The United States is interested in promoting the peace process through a series of confidence-building gestures between Israel, the Palestinian Authority and Arab states, a senior American official who declined to be named told Haaretz.
The official said the plan would involve a freeze on construction in settlements in exchange for normalization steps from the Arab states.
According to the official, the "gestures plan" is meant to reopen the political process in the Middle East, while encapsulating parts that had already been brought up in talks between Israeli and American officials. It is likely to be at the heart of an upcoming meeting between President Barack Obama and Prime Minister Benjamin Netanyahu.
In a meeting with King Abdullah II of Jordan on Tuesday, U.S. President Barack Obama said he hoped "over the next several months, that you start seeing gestures of good faith on all sides. I don't want to get into the details of what those gestures might be, but I think that the parties in the region probably have a pretty good recognition of what intermediate steps could be taken as confidence-building measures. And we will be doing everything we can to encourage those confidence-building measures to take place. At some point, steps have to be taken so that people can see progress on the ground. And that will be something that we will expect to take place in the coming months and we will help hopefully to drive a process where each side is willing to build confidence."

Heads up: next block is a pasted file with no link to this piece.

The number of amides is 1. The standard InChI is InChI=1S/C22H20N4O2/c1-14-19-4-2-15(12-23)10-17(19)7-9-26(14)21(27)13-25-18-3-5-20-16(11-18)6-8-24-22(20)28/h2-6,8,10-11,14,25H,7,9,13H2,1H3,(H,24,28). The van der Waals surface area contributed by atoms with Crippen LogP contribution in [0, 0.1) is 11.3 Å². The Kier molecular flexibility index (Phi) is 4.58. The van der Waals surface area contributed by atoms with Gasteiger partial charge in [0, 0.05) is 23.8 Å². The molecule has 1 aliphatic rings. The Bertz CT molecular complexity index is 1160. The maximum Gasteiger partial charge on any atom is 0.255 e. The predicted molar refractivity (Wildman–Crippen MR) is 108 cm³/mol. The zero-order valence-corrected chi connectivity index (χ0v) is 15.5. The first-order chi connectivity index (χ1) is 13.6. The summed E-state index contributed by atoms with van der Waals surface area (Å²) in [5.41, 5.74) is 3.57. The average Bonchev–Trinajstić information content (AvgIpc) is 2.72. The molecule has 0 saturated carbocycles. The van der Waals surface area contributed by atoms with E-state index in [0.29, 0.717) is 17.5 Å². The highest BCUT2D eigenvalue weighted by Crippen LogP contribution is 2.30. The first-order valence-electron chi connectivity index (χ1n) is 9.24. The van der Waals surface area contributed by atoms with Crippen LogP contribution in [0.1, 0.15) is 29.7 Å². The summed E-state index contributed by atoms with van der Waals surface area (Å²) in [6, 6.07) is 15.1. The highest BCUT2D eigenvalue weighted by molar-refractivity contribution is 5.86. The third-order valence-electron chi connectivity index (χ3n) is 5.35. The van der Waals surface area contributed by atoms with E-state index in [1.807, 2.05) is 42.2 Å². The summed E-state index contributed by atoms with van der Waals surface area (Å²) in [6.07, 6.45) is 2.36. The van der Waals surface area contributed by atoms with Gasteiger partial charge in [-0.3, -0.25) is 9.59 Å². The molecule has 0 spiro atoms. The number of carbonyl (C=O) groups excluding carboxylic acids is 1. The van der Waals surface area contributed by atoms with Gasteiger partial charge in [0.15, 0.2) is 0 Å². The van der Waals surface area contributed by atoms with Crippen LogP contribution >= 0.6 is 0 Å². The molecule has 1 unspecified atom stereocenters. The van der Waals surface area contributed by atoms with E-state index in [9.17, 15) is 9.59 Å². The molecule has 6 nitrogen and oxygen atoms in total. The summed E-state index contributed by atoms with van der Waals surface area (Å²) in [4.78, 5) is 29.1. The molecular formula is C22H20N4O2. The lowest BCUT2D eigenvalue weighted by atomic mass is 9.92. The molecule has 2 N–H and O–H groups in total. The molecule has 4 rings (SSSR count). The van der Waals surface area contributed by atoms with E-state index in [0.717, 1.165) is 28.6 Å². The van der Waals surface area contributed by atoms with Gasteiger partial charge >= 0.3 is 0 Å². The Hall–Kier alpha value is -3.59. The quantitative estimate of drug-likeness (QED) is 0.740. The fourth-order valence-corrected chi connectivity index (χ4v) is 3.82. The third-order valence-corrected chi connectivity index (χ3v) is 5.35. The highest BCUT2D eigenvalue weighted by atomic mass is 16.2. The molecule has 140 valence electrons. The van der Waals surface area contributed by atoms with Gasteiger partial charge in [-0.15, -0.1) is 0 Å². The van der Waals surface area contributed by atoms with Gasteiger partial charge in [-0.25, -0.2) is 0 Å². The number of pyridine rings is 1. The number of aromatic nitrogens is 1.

King Abdullah stressed his support for the two-state solution.
"We're looking now at he positives and not the negatives, and seeing how we can sequence events over the next couple of months that allows Israelis and Palestinians and Israelis and Arabs to sit around the table and move this process forward," he said.
The so-called "gesture plan" is set to include an Israeli freeze on construction in settlements throughout the West Bank. In exchange, the U.S. will request the Palestinian Authority and moderate Arab states make normalization steps towards Israel, including public meetings with senior Israeli officials, issuing positive statements on the peace process, and even re-establishing diplomatic relations that have been discontinued, as with Qatar, Oman or Morocco.
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